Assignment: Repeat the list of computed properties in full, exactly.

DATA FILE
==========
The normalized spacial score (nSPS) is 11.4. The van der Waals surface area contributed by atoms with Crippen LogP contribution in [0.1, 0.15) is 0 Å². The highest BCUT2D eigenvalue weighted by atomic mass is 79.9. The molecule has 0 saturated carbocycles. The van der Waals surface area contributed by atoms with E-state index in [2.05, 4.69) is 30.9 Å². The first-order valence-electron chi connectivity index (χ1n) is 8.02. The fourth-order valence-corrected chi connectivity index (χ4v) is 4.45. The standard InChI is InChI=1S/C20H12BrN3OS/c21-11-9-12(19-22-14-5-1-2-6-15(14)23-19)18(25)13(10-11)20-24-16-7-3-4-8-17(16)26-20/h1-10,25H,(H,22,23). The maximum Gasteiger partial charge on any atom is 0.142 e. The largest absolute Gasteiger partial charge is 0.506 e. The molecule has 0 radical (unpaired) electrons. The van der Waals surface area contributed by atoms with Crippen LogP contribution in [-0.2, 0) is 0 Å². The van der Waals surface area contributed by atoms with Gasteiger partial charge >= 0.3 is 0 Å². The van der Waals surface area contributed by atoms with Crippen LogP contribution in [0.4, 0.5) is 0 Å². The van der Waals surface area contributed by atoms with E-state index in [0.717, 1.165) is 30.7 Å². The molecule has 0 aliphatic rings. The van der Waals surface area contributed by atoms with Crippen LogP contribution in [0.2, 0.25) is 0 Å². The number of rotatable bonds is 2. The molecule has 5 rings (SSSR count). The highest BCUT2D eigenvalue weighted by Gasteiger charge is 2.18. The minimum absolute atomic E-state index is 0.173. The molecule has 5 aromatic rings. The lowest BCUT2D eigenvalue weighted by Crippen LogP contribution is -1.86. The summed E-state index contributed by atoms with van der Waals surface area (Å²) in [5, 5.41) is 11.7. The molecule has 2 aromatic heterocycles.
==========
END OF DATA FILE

The normalized spacial score (nSPS) is 11.4. The van der Waals surface area contributed by atoms with Crippen LogP contribution in [0.1, 0.15) is 0 Å². The highest BCUT2D eigenvalue weighted by atomic mass is 79.9. The molecule has 0 saturated carbocycles. The van der Waals surface area contributed by atoms with E-state index in [2.05, 4.69) is 30.9 Å². The first-order valence-electron chi connectivity index (χ1n) is 8.02. The fourth-order valence-corrected chi connectivity index (χ4v) is 4.45. The standard InChI is InChI=1S/C20H12BrN3OS/c21-11-9-12(19-22-14-5-1-2-6-15(14)23-19)18(25)13(10-11)20-24-16-7-3-4-8-17(16)26-20/h1-10,25H,(H,22,23). The maximum Gasteiger partial charge on any atom is 0.142 e. The largest absolute Gasteiger partial charge is 0.506 e. The molecule has 0 radical (unpaired) electrons. The van der Waals surface area contributed by atoms with Crippen LogP contribution in [-0.2, 0) is 0 Å². The van der Waals surface area contributed by atoms with Gasteiger partial charge >= 0.3 is 0 Å². The van der Waals surface area contributed by atoms with Crippen LogP contribution in [0.4, 0.5) is 0 Å². The van der Waals surface area contributed by atoms with E-state index in [0.717, 1.165) is 30.7 Å². The molecule has 0 aliphatic rings. The van der Waals surface area contributed by atoms with Crippen LogP contribution in [0.2, 0.25) is 0 Å². The number of rotatable bonds is 2. The molecule has 5 rings (SSSR count). The highest BCUT2D eigenvalue weighted by Gasteiger charge is 2.18. The minimum absolute atomic E-state index is 0.173. The molecule has 5 aromatic rings. The lowest BCUT2D eigenvalue weighted by Crippen LogP contribution is -1.86. The summed E-state index contributed by atoms with van der Waals surface area (Å²) in [5, 5.41) is 11.7. The molecule has 2 aromatic heterocycles.